There’s a concept in literature called Defamiliarization. It’s a technique of making something familiar seem unfamiliar, as if you are looking at it for the first time. In his essay “Art as Technique,” Viktor Shklovsky writes: “Art exists that one may recover the sensation of life.” He continues by emphasizing that we are meant to feel things, not simply see them. For Shklovsky, our habits become familiar and this dulls our perceptions. Art’s job is to mess with that perception so that we may go beyond the “knowing” of things. The more complicated this process is, the more it lengthens our experience with these perceptions. This process becomes an “aesthetic end in itself.” My favorite idea of Shklovsky’s is that “Art is a way of experiencing the artfulness of an object: the object is not important.”
One of the most missed trivia questions of all time has to be “Who is the killer in the movie Friday the 13th? The kneejerk response of course is Jason, but it’s incorrect. It’s Pamela Voorhees, Jason’s mom. Sorry if that’s a spoiler, but if you haven’t seen this movie or heard this information in the last 34 years…you deserve to have it spoiled for you!
The movie was body slammed by critics when it first came out. Gene Siskel even went so far as to publish the addresses of people associated with the film to encouraging decent people to write and shame them! It was shot on a budget of around $550,000. In adjusted dollars for today’s market that would be around 4.4 million and also in adjusted dollars…it raked in around $118 million. I’ll take a flop like that any day!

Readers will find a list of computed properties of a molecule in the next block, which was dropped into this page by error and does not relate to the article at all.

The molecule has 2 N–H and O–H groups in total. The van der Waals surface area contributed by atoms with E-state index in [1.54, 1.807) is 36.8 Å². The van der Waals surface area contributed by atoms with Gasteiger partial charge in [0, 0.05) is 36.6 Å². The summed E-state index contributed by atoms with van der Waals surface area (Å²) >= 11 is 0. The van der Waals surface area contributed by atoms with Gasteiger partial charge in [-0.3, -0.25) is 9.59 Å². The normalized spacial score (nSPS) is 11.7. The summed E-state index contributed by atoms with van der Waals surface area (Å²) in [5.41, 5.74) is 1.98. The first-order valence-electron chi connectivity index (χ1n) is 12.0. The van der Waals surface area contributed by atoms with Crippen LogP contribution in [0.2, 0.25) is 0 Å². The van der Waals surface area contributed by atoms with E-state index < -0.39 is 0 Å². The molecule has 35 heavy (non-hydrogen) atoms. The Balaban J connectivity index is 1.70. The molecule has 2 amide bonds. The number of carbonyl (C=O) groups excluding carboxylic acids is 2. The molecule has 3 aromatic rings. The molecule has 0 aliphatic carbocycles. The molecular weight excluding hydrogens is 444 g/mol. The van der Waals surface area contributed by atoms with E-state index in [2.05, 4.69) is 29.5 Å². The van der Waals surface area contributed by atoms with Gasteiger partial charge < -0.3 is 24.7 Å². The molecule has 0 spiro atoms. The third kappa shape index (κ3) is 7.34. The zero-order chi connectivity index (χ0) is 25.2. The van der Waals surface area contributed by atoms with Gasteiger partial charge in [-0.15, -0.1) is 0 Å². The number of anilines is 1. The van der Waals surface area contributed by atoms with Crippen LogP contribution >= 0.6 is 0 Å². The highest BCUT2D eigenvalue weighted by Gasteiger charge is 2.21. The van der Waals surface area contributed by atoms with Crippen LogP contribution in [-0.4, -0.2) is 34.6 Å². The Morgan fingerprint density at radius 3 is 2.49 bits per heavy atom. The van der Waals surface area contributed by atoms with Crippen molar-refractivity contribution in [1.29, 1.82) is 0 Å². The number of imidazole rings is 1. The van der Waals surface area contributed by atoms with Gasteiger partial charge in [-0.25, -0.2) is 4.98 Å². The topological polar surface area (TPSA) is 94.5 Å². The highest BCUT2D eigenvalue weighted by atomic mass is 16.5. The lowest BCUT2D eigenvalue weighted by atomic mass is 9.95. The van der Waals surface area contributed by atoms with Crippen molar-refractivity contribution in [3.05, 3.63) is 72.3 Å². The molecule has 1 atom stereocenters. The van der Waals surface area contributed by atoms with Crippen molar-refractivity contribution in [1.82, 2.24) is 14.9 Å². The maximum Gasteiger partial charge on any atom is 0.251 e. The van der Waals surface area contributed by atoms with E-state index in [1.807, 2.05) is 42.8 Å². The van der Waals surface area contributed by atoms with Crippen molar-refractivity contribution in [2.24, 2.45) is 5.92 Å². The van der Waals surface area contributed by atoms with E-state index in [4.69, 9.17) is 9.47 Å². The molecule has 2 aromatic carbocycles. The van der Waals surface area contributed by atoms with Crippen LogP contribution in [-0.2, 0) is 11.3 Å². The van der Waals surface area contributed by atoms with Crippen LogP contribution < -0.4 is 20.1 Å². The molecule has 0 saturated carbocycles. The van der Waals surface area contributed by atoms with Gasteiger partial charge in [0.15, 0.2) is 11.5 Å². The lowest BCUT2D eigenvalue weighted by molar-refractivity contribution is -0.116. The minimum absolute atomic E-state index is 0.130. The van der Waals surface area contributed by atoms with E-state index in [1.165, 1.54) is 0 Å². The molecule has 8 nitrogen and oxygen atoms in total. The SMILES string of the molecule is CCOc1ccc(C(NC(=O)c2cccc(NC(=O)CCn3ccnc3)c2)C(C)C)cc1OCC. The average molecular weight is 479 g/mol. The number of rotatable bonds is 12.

I think the film was so successful because it Defamiliarizes the institution of motherhood for us. We see mothers all around us. They have babies and go to the PTA and lug diaper bags and go to T-ball games, but in this film…Mom wields a machete and kills teenagers. It’s kind of awesome because she does it because she’s pissed that they let her son drown. It’s revenge on a hot plate. Who wouldn’t want a mother who would kill for them? But it’s so unfamiliar to us that it disturbs us on an artistic level. It almost raises serial killing to an art because it also is Defamiliarized in this film. We expect serial killers to be men. The last thing that gets Defamiliarized is the innocent Camp Crystal Lake. Even the name sounds so wonderful, yet it gets the nickname Camp Blood.
It’s a hat trick! Shklovsky writes, “Art exists that one may recover the sensation of life,” and it’s life itself that Pamela Voorhees is avenging. The life of her son so casually unguarded by teenagers more interested in sex is what drives her to extremes. By the end she is almost a mythical Minotaur who can only be stopped by beheading it. It rocks our perceptions of what “MOM” can mean while raising the art of Mom-ness to new levels. That’s the beauty of Defamiliarization.